Retail stocks are telling two stories right now… but giving one underlying message for investors.
The big low-end retail stocks like Wal-Mart (NYSE/WMT) and Costco (NASDAQ/COST) are definitely holding their own. In fact, the stocks of both these huge American retailers are up 12% since the beginning of September 2007.
It is the high-end retail stocks that are getting hit the hardest. Below is a list of high-end retailers and how their stocks have fared since early September 2007:
Coach (NYSE/COH; largest U.S. luxury leather handbag retailer), down 32% Starbucks (NASDAQ/SBUX; biggest high-end coffee shop), down 29% Whole Foods (NASDAQ/WFMI; high-end organic food store), down 15% Tiffany & Co. (NYSE/TIF; high-end jewelry retailer), down 28% What the stock charts of the retail stocks are telling us is that consumers are moving away from high-end retails store purchases, either curtailing their spending all together or moving to the low- end retail stores. This is all quite typical: At the beginning of any economic contraction, consumers first reduce their non-essential and frivolous purchases.
For the economy the message from retail stocks is quite clear: Consumer spending, which accounts for roughly 70% of U.S. GDP, is in jeopardy. After having spent like “drunkards” during the real estate boom years, consumer spending is taking the same trend as housing prices, slowing down faster than most analysts and economists had predicted.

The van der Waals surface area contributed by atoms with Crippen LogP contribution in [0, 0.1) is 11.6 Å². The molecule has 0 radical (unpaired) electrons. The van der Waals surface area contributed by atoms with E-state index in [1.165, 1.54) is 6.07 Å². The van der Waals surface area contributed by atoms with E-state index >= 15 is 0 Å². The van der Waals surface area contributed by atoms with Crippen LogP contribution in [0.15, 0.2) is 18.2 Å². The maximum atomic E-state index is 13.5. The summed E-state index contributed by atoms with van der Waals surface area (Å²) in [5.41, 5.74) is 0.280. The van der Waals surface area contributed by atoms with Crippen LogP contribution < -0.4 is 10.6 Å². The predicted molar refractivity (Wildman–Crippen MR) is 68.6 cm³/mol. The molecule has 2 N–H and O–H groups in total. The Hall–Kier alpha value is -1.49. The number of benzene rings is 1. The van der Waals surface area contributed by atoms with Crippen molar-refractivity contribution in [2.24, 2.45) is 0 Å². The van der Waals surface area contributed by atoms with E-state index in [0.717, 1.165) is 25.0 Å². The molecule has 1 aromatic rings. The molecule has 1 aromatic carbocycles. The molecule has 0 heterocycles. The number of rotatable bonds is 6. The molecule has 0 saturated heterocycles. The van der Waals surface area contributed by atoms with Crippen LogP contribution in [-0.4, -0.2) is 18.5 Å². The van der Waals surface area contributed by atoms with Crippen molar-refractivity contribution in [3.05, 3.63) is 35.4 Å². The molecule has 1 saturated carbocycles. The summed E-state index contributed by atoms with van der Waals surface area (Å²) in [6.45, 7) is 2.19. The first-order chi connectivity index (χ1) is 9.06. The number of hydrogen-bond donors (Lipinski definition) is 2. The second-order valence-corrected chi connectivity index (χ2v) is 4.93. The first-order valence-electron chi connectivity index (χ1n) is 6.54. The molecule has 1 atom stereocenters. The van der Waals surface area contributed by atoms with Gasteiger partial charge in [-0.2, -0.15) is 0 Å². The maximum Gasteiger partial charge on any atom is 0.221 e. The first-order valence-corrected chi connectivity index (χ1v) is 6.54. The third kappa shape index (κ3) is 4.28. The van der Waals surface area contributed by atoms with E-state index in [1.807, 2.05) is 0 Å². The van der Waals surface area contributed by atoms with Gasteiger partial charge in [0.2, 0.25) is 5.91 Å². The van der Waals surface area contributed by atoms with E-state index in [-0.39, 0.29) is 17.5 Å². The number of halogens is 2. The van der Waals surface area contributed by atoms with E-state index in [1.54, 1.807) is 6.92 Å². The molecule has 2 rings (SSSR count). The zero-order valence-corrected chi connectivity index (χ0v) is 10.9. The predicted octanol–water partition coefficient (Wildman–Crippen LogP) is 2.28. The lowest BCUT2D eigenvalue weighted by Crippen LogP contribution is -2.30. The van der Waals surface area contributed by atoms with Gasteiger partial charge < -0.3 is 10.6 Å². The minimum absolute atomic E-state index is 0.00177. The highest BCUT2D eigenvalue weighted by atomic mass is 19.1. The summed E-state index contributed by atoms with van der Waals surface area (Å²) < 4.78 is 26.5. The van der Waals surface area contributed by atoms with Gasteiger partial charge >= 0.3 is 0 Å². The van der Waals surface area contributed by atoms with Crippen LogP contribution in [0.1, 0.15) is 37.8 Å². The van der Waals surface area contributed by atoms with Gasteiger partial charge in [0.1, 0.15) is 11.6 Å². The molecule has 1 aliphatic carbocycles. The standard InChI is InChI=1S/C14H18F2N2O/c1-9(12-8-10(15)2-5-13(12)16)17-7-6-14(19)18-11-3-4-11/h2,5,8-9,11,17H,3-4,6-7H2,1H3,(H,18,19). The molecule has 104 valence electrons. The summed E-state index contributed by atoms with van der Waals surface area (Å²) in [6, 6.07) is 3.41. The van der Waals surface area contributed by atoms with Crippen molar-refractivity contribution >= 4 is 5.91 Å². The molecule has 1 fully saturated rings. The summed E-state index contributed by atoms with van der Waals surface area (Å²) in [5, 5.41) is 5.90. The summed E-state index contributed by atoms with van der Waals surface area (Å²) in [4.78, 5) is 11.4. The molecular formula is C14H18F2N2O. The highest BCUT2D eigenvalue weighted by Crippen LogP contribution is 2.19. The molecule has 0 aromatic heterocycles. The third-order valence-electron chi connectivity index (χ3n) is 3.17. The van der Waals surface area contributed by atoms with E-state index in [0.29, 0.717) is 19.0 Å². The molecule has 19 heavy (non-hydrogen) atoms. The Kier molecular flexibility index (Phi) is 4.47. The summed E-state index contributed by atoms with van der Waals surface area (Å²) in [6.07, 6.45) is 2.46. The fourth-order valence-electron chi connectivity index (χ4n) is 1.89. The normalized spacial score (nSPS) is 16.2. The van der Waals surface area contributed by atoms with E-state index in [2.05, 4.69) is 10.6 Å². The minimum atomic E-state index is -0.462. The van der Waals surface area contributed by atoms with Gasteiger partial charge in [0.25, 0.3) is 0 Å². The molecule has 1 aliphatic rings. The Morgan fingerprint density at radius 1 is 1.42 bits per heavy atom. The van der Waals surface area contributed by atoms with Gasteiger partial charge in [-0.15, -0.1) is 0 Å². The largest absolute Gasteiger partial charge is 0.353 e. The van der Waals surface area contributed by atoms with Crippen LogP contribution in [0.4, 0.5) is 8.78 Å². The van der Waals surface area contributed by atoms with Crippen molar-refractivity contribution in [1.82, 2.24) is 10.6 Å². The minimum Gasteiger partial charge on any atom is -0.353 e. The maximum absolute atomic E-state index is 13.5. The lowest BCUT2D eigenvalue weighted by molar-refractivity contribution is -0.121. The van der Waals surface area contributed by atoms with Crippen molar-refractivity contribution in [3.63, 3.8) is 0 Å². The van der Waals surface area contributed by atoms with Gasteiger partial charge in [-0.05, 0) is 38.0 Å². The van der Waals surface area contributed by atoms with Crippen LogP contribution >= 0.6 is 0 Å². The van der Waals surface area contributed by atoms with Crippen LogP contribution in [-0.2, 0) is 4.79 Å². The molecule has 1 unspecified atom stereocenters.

As news of the recession continues to make headlines in the popular media, the psychological spending mood of consumers will continue to deteriorate, lowering earnings at most high-end retailers and bringing their stock prices down even further.
NEWSFLASH — The National Association of Realtors has released its official numbers for last year’s housing market. For 2007, existing home sales in the U.S. fell 12.8% to 5.652 million homes. The median price of a home in December 2007 fell six percent to $208,400 from $221,600 in December 2006. The trend is in play for housing for 2008 — expect even lower prices ahead. History shows that most housing booms have been followed by “dry” property markets that have lasted at least eight to 10 years.